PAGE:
7. LIMITATIONS
      8. A CASE STUDY: ONTOCOPI
      9. THE ACTOR, DATA, AND PROCESS-ORIENTED (ADP) APPROACH
      10. A ROLE-AWARE SUPPORT FOR OM
      11. A RICH PROCESS SUPPORT FOR OM
      12. THE WORKFLOW ENGINE
      13. USING PROCESS MODEL FOR ADP-BASED KM ANALYSIS
      14. ACTOR-RELATED QUERIES
      15. SOCIAL AND MANAGERIAL IMPLICATIONS
      16. FUTURE TRENDS AND CONCLUSION
      17. ACKNOWLEDGMENT
      18. REFERENCES
      19. ENDNOTE
    6. XVIII. Modeling Strategic Partnerships Using the E3value Ontology: A Field Study in the Banking Industry
      1. ABSTRACT
      2. INTRODUCTION
      3. THE E3 VALUE ONTOLOGY
      4. STRATEGIC PARTNERSHIPS
      5. BRINGING PARTNERING-SPECIFIC MODELING CONSTRUCTS INTO E3VALUE
        1. Representing Equity Investments
        2. Representing Joint Ventures
      6. CASE STUDY: EVALUATING THE PARTNERSHIP BETWEEN BANK X AND BANK Y
        1. Context
        2. Constructing an E3value Model for the Partnership Between Bank X and Bank Y
        3. Feedback by Bank X on the E3value Model
        4. Modified E3value Model of the Partnership Between Bank X and Bank Y
        5. The Financial Analysis of the Value Model of the XY Partnership
      7. FINAL OBSERVATIONS
      8. REFERENCES
    7. XIX. Towards Adaptive Business Networks: Business Partner Management with Ontologies
      1. ABSTRACT
      2. INTRODUCTION
      3. BACKGROUND
        1. The Scenario of Dynamic Business Ecosystems
        2. Communication and Ontology
        3. KAON Infrastructure
      4. RESULTS/RESEARCH
        1. Measurement
        2. Ontology Structure of the Business Partner Profiles
        3. Example
        4. Discovery and Matchmaking
        5. Implementation
      5. CONCLUSION AND OUTLOOK
      6. REFERENCES
      7. ENDNOTES
  10. VI. Ontology Management
    1. XX. POVOO: Process Oriented Views on Ontologies Supporting Business Interaction
      1. ABSTRACT
      2. INTRODUCTION
      3. RELATED WORK
      4. VIEWS ON ONTOLOGIES
        1. 3-Level Architecture of Ontologies
        2. Specialized Domain Ontologies
        3. Creating Ontology Views in POVOO
      5. INTEGRATING PROCESS MODELS AND ONTOLOGIES
        1. POVOO Querying Mechanisms
        2. Connecting Ontologies with Process Modeling Techniques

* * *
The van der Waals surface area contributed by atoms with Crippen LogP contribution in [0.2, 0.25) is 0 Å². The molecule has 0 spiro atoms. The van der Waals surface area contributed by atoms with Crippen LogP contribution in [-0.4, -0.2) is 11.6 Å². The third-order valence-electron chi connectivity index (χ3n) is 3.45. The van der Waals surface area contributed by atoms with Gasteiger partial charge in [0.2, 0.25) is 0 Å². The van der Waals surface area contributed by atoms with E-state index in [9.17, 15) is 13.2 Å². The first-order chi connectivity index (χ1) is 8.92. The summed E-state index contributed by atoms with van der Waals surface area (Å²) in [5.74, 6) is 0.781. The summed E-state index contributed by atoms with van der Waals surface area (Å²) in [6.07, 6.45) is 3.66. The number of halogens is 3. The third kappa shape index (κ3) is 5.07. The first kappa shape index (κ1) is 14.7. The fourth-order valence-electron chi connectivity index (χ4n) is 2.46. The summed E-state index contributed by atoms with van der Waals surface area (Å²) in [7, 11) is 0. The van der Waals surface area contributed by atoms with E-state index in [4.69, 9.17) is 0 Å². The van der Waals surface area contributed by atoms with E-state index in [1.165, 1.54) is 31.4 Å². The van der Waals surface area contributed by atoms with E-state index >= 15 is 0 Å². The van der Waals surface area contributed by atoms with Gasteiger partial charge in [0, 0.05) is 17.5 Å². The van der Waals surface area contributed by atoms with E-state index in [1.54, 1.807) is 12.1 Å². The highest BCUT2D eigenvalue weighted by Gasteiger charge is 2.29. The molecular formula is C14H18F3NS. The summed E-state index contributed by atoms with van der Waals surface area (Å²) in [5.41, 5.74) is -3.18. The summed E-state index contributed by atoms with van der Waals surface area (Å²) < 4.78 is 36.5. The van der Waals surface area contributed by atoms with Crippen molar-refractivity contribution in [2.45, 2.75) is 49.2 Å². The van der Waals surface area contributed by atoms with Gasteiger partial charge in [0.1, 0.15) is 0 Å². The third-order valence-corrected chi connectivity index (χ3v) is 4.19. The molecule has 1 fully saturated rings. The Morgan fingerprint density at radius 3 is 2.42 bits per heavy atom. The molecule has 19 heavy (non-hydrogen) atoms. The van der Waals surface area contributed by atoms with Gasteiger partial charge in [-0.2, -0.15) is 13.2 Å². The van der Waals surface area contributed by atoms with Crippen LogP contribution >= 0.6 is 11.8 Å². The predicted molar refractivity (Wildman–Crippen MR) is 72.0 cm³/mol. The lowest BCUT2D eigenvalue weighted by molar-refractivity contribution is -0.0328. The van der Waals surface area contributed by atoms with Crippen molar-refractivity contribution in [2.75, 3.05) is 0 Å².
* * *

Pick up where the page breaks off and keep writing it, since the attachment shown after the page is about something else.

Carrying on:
6. BUSINESS INTERACTION: THE NEW OLD CHALLENGE
      7. CONCLUSION AND FURTHER RESEARCH
      8. REFERENCES
    2. XXI. Ontology-Based Partner Selection in Business Interaction
      1. ABSTRACT
      2. INTRODUCTION
      3. RELATED WORK
        1. Related Work in Ontology Matching
        2. Related Work in Ontology Application in E-service
        3. Related Work in Quality of Service
      4. EXAMPLE SCENARIO AND OUR SOLUTION
        1. A Running Example
      5. SOLUTION OVERVIEW
      6. A SCHEMA-BASED ONTOLOGY-MERGING ALGORITHM
        1. Top-Level Procedure
        2. Relocate Function
        3. Extensions to Puzzle
      7. COMPATIBILITY VECTOR SYSTEM
        1. Center Ontology and Concept Distance
          1. 1. Formation of a Center
          2. 2. Concept Distance Calculation
        2. Compatibility Vectors
        3. Dynamically Adjusting Vectors
        4. Pseudocode for New Vector Generation
        5. Utilities of Compatibility Vectors
          1. 1. Ontology Understanding Within the EBC
          2. 2. Partner Selection from Outside the EBC
        6. Features of Compatibility Vectors
          1. 1. Correctness of Compatibility Vectors: A Precise Approach
          2. 2. Complexity of Compatibility Vectors: An Efficient Approach
        7. Comparison to Other Vector-Based Approaches
      8. EXPERIMENT RESULTS
        1. Test Ontologies
        2. Experiments on Merging Algorithm
        3. Experiments on Compatibility Vectors
      9. CONCLUSION
      10. ACKNOWLEDGMENT
      11. REFERENCES
    3. XXII. A Language and Algorithm for Automatic Merging of Ontologies
      1. ABSTRACT
      2. INTRODUCTION
        1. The Problem to Solve2
        2. Ontology
        3. Ontology Merging
        4. Increased Yield Through Better processing the Web Resources
        5. Issues, Problems, and Trends
        6. Knowledge Support for OM
      3. OM NOTATION
        1. Contributions of OM Notation
      4. OM ALGORITHM FOR AUTOMATIC MERGING OF ONTOLOGIES
        1. The Comparison Function COM
        2. Confusion
        3. Contributions of the OM (ontology Merging) Algorithm:
        4. Commercial Areas Ready to Exploit OM
      5. USING OM: EXAMPLES
        1. Example 1: Ontology Merging in Spite of the Generality or Specificity of Contents
        2. Example 2: Merging Ontologies with Mutually Inconsistent Knowledge
        3. Example 3: Joining Partitions, Synonym Identification
        4. Example 4: Numbers in Figure 10 Match Those Below
        5. Example 5: Homonyms
        6. Example 6: Promotion of Subsets to Partitions
        7. Example 7: Unsuccessful Promotion of Subset to Partition
      6. ADDITIONAL EXAMPLES FOR REAL-WORLD CASES
      7. CONCLUSION
      8. DISCUSSION
      9. VERIFICATION OF RESULTS
      10. REAL WORLD EXAMPLES AND CHALLENGES
      11. SUGGESTIONS FOR FURTHER WORK
      12. ACKNOWLEDGMENT
      13. REFERENCES
      14. ENDNOTES
    4. B. APPENDIX
  11. About the Contributors